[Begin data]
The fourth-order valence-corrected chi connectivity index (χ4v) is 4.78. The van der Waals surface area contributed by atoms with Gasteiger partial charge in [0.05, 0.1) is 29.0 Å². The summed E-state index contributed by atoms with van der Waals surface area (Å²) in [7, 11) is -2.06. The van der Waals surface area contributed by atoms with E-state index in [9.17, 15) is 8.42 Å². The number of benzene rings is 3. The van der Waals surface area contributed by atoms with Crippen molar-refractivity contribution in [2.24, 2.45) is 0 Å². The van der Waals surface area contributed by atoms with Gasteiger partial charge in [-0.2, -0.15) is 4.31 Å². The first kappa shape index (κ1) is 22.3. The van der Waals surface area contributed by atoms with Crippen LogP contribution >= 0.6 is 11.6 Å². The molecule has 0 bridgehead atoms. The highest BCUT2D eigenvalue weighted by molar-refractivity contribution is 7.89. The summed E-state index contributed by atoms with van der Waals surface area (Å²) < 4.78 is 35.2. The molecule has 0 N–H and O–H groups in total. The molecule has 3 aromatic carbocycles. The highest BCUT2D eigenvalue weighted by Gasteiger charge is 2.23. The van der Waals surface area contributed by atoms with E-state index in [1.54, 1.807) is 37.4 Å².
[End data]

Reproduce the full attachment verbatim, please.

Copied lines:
The fourth-order valence-corrected chi connectivity index (χ4v) is 4.78. The van der Waals surface area contributed by atoms with Gasteiger partial charge in [0.05, 0.1) is 29.0 Å². The summed E-state index contributed by atoms with van der Waals surface area (Å²) in [7, 11) is -2.06. The van der Waals surface area contributed by atoms with E-state index in [9.17, 15) is 8.42 Å². The number of benzene rings is 3. The van der Waals surface area contributed by atoms with Crippen molar-refractivity contribution in [2.24, 2.45) is 0 Å². The van der Waals surface area contributed by atoms with Gasteiger partial charge in [-0.2, -0.15) is 4.31 Å². The first kappa shape index (κ1) is 22.3. The van der Waals surface area contributed by atoms with Crippen LogP contribution >= 0.6 is 11.6 Å². The molecule has 0 bridgehead atoms. The highest BCUT2D eigenvalue weighted by molar-refractivity contribution is 7.89. The summed E-state index contributed by atoms with van der Waals surface area (Å²) < 4.78 is 35.2. The molecule has 0 N–H and O–H groups in total. The molecule has 3 aromatic carbocycles. The highest BCUT2D eigenvalue weighted by Gasteiger charge is 2.23. The van der Waals surface area contributed by atoms with E-state index in [1.54, 1.807) is 37.4 Å².